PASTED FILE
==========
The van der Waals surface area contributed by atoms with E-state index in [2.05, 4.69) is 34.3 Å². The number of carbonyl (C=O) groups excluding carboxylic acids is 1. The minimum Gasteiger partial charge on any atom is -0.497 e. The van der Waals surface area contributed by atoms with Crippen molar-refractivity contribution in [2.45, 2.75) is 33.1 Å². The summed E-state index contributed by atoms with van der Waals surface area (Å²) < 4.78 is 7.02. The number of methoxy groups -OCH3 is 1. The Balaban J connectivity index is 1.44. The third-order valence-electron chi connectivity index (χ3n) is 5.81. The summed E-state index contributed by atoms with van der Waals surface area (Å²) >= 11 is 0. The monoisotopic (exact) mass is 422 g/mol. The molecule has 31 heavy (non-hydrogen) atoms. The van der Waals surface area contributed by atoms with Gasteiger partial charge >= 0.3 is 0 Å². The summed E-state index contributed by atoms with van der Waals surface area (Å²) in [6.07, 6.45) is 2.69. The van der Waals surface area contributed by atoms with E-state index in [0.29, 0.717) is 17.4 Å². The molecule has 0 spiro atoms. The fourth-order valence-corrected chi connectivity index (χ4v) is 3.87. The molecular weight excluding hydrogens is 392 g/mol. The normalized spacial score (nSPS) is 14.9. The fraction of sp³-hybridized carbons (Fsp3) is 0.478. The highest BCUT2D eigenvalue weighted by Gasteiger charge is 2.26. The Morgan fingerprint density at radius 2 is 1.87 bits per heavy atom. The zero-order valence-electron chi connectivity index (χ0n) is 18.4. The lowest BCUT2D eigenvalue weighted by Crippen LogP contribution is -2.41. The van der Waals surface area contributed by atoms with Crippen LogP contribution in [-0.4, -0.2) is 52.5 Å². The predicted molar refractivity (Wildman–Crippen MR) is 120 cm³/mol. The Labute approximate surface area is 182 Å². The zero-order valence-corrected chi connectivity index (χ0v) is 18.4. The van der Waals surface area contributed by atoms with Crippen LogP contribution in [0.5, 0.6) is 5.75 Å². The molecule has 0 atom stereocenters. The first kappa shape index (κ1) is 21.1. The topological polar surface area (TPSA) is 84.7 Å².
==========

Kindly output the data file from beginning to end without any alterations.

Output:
The van der Waals surface area contributed by atoms with E-state index in [2.05, 4.69) is 34.3 Å². The number of carbonyl (C=O) groups excluding carboxylic acids is 1. The minimum Gasteiger partial charge on any atom is -0.497 e. The van der Waals surface area contributed by atoms with Crippen molar-refractivity contribution in [2.45, 2.75) is 33.1 Å². The summed E-state index contributed by atoms with van der Waals surface area (Å²) < 4.78 is 7.02. The number of methoxy groups -OCH3 is 1. The Balaban J connectivity index is 1.44. The third-order valence-electron chi connectivity index (χ3n) is 5.81. The summed E-state index contributed by atoms with van der Waals surface area (Å²) >= 11 is 0. The monoisotopic (exact) mass is 422 g/mol. The molecule has 31 heavy (non-hydrogen) atoms. The van der Waals surface area contributed by atoms with Gasteiger partial charge >= 0.3 is 0 Å². The summed E-state index contributed by atoms with van der Waals surface area (Å²) in [6.07, 6.45) is 2.69. The van der Waals surface area contributed by atoms with E-state index in [0.29, 0.717) is 17.4 Å². The molecule has 0 spiro atoms. The fourth-order valence-corrected chi connectivity index (χ4v) is 3.87. The molecular weight excluding hydrogens is 392 g/mol. The normalized spacial score (nSPS) is 14.9. The fraction of sp³-hybridized carbons (Fsp3) is 0.478. The highest BCUT2D eigenvalue weighted by Gasteiger charge is 2.26. The Morgan fingerprint density at radius 2 is 1.87 bits per heavy atom. The zero-order valence-electron chi connectivity index (χ0n) is 18.4. The lowest BCUT2D eigenvalue weighted by Crippen LogP contribution is -2.41. The van der Waals surface area contributed by atoms with Crippen LogP contribution in [-0.4, -0.2) is 52.5 Å². The predicted molar refractivity (Wildman–Crippen MR) is 120 cm³/mol. The Labute approximate surface area is 182 Å². The zero-order valence-corrected chi connectivity index (χ0v) is 18.4. The van der Waals surface area contributed by atoms with Crippen LogP contribution in [0.5, 0.6) is 5.75 Å². The molecule has 0 atom stereocenters. The first kappa shape index (κ1) is 21.1. The topological polar surface area (TPSA) is 84.7 Å².